"There are some who can live without wild things and some who cannot." - Aldo Leopold

Tuesday, December 24, 2013

The Thanksgiving Boar

Originally posted at Good Hunt
It is an autumn of Anything Can Happen. Witness Auburn, for God sake. After a year of trying to catch up with him, I had no illusions of killing this boar on this day or any other. But, there he stood in broad daylight behind my 16-ft. ladder stand Thanksgiving morning, nose up in the crisp 30-degree air, attempting to sniff out any danger.
Since he started visiting our lease last fall, I have collected hundreds of pictures of this boar, always around midnight. He survived that hunting season without being noticed. I bragged in a post back in February that he’d be BBQ by mid-March. By late-March we set a trap only for him to disappear and us losing interest in driving down to check it every other day. When he did pop back up over the summer, he religiously visited a particular corn pile every night. I picked a day on the calendar with a full moon, planning a lunar assault on this stud. Luckily, before I sacrificed sleep and blood to the skeeters, I checked the trail camera the day before the hunt to find him vanished once more.
Though I prefer doing so for deer, I could no longer dump corn on the ground. He siphoned it up too quickly when present and accounted for. He’d show up periodically through late summer and early bowseason, but the timed tripod feeder just didn’t interest him as much as the all-night buffets. Good riddance, I thought. Though he was a trophy animal, corn is too expensive these days to waste on him.
The uninitiated generally don’t understand – or just don’t care – how hard it is to hunt big boars in a free-range, non-dog hunting situation. Nocturnal is their MO. By the time they develop their swagger and linebacker shoulders, trophy boars have had run-ins with hunters, predators, hog dogs and other boars. While they’re tough as can be, big boars are also pretty cagey and pay close attention to their surroundings to avoid confrontations. Those noses are not easily fooled. Their eyesight is limited but still capable of discerning an excited hunter in a tree.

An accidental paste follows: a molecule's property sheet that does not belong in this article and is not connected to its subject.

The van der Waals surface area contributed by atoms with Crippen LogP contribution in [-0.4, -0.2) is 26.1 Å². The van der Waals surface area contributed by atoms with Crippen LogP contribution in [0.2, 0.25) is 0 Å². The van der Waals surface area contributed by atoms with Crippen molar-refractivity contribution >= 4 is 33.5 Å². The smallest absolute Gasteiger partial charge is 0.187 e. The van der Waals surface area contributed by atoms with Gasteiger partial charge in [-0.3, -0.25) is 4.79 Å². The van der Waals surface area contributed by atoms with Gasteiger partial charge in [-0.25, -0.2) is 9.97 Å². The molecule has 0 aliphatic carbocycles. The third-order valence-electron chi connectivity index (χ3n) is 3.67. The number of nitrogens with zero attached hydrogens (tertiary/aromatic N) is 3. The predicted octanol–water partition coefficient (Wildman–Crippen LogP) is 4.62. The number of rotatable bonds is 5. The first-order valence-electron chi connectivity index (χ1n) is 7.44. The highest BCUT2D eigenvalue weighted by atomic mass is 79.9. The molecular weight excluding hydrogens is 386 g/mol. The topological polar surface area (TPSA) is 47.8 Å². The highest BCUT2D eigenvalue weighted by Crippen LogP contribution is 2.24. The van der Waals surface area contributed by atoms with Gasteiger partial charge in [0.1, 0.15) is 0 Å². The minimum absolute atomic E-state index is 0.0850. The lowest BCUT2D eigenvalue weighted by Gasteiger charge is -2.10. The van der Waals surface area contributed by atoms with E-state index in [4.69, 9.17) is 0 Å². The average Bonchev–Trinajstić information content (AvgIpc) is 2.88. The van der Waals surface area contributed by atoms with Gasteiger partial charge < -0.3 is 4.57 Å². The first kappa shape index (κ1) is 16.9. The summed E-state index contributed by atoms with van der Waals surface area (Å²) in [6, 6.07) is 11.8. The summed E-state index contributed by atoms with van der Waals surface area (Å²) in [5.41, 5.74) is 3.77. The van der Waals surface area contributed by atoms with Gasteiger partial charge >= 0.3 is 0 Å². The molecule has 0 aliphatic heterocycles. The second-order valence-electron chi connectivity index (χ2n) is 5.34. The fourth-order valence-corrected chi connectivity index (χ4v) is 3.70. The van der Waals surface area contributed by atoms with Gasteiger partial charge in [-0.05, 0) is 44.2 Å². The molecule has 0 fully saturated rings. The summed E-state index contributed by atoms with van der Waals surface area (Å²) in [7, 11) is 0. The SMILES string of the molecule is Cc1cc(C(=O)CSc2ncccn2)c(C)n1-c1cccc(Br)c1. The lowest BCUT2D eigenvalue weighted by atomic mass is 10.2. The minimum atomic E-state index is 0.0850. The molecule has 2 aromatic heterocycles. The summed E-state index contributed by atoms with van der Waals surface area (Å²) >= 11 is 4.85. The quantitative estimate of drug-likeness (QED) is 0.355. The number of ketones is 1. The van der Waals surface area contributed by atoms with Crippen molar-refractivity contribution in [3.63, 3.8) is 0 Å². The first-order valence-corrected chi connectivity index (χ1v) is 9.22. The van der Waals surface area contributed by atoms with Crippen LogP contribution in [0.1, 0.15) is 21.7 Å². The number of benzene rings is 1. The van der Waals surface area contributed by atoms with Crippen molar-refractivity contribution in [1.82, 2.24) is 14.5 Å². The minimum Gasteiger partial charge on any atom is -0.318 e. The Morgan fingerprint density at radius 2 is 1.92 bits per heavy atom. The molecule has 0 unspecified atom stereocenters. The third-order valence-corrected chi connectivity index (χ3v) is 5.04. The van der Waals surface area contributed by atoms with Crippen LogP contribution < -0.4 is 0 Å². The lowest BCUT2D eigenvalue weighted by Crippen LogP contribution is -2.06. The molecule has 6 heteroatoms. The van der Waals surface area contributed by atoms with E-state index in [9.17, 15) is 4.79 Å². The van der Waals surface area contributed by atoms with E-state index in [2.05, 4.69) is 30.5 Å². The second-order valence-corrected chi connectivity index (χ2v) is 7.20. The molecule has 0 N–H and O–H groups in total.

This is why I held my breath and Ruger No. 1 still while his nose periscoped the atmosphere for signs of alarm. Fortunately, he was not heading towards the feeder. The wind was blowing right towards it and a little button buck who could not have cared less. The boar would have cared and been gone before I could have clicked the safety off, I guarantee.
Where he was going, I can’t say. While the corn feeder is a plus, my stand is positioned at an intersection of game trails that run North to South on the property. If there is a weakness for wild boars, it is that they have a tendency to use the same two or three trails on the way to feeding to bedding and back again. I had noticed he’d been wearing down this trail in recent weeks, though the camera on the feeder wasn’t revealing his presence. Per usual, the trick was being in the right spot at the right time, in this instance right after a cold front had pushed south, plummeting the Central Florida temps into the 30′s. It’s weather to get most animals on their feet in the mornings.
Once the boar was satisfied the coast was clear, he continued on the trail, badly limping. It appeared his front right shoulder had been injured. About 10 minutes prior, I had heard a shot from the orange grove to the south. Was I finishing off the walking wounded?
I settled the .25-06 behind his shoulder. At 15 yards, he filled the Nikon glass, even on 3X. I squeezed the trigger, and he never broke stride or left the trail. For a moment, I thought I had missed. The No. 1 being a single shot, I frantically reached into the box of Remingtons for another round, but it was unnecessary.
The boar wandered 30 yards down the path, spun in a circle and dropped. I hurried down the stand, rifle reloaded to ensure he’d given up the ghost. Satisfied it was over, I pulled out my iPhone to snap a picture to send to people. As I leaned in for the photo, he let out a final grunt and lunged up, but that was the end of it – the King was dead and my pants very nearly soiled.